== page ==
Christmas in CA

It’s closing in on the final two weeks to Christmas, and I still don’t feel the holiday spirit. It was 64 degrees Fahrenheit (~20 degrees Celsius) today! There’s no snow. Heck, the grass on the hills south of 280 just finally turned green. We’re in California, what holiday spirit?

Living in California is like being an insomniac. You get loopy without a perceptible change in seasons. It’s always sunny – not that there’s anything wrong with that. But sometimes you’d just like to lay about the house and not have to close all to blinds to avoid feeling guilty about choosing to miss out on the sunshine. I’m such a Vancouverite – the temporary appearance of rain last week was cause for minor jubilation on my part at work:

Co-worker: Boy, it sure is coming down out there. I can’t believe the miserable weather we’re having!

Me: I know! Isn’t it fantastic?!?

Co-worker: ???

The really weird part about the impending arrival of Christmas in California is all the traditional imagery used to sell the season to shoppers. White Christmas? Are you kidding me? Eggnog lattes? Dude, those are meant to be spiked with rum, and their true purpose is to ward off frostbite. Take it from the son of a Scot, I know.

The pinnacle of this surreal experience has been the “Christmas in the Park” display in downtown San Jose. Picture this: a good acre of park covered in some kind of white mesh, surrounded by miniature displays of Santa’s elves throwing cotton-ball snowballs at each other, and other Christmas schtick. I feel sorry for the kids.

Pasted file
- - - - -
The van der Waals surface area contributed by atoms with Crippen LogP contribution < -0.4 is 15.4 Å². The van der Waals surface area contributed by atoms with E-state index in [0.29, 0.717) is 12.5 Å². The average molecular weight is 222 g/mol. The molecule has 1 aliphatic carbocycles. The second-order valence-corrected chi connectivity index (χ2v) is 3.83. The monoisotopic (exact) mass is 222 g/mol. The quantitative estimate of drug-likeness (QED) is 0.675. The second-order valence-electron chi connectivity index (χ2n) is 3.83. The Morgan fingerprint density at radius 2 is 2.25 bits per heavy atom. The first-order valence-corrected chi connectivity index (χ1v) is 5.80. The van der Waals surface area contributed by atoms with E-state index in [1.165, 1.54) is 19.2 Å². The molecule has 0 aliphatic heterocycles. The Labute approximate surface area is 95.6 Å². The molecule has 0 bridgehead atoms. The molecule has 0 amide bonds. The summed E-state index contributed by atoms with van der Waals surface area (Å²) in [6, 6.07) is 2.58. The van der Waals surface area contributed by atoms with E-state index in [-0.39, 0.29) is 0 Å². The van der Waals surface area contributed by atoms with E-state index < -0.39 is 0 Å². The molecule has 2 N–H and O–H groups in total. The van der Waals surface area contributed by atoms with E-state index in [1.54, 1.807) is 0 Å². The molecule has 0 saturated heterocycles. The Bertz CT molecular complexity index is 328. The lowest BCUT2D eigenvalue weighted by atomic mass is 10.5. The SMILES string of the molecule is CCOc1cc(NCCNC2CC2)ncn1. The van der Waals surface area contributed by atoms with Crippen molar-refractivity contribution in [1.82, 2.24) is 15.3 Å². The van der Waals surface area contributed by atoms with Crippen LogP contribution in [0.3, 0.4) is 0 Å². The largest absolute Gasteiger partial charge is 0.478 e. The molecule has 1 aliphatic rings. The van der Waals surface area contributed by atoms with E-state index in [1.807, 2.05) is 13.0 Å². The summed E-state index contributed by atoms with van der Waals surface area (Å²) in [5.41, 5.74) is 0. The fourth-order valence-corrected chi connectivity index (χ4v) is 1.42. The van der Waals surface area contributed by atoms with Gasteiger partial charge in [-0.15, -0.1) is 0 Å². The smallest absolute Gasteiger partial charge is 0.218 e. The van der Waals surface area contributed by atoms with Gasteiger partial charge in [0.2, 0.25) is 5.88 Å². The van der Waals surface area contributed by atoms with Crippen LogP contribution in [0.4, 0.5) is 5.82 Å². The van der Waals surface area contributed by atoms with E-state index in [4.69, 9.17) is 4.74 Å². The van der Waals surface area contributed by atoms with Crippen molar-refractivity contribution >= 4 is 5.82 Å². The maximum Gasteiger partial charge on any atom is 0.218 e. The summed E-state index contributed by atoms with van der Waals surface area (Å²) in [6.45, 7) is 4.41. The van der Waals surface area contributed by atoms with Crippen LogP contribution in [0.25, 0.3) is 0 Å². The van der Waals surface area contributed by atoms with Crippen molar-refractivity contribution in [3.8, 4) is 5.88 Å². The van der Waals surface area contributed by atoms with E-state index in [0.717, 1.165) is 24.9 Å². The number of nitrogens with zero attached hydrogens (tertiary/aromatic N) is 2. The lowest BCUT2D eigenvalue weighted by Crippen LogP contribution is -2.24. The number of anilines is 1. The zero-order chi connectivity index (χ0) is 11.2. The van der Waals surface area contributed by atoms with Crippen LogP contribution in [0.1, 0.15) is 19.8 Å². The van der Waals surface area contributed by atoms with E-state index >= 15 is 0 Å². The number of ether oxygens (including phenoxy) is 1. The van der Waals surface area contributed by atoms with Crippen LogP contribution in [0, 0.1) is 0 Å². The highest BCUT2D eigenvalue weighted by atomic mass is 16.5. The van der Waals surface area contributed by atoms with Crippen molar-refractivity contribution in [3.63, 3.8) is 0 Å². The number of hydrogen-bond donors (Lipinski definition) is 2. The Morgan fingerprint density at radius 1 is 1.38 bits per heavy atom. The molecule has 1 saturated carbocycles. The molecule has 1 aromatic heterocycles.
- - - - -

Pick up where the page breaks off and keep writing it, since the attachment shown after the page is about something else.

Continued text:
Good-Bye Student Loan!

Funny story: the Government of Canada issued me a tax refund check. For tax year 2000. For roughly twenty-eight thousand dollars! Whoa, good-bye student loan payments!

How did this come about?

Well, a couple years ago I was working in Anguilla. It was only for a short period of time, and I was pretty surprised when I got back to Canada and I had to pay tax (given that I’d been out of the country for the majority of the year). Though I looked through all the documentation, I was pretty sure I had to pay the tax – so I rolled up my sleeves and paid it over the next year. Ouch.

Then in 2002 I got a notice from Revenue Canada regarding the GST credit (in Canada, you get a refund for Goods and Services Tax if you’re in a low income bracket). Previously, you had to specifically apply for a GST credit, but that year they started automatically checking GST credit eligibility for everyone who filed a tax return. Two months after I filed my tax return and had already gotten my refund, I received my GST credit notice which stated:

Please keep this notice for your records

We have established that you are not eligible for the GST/HST credit because:

– you are not a resident of Canada.

“Hmm…interesting – because that’s what I thought too!” I thought, “So how about you give me all my damn tax money back?”

And now, after a bunch of adjustment filings, updates, and a strike by the union responsible for processing the paperwork, I got the money back. With interest (at a better rate, I might add, than any bank account).

Now, if only we could just finish putting the Sauder School of Business through the legal wringer for breach of contract (they quadrupled the MBA tuition, among other things), the majority of that money would end up back in my long-term savings.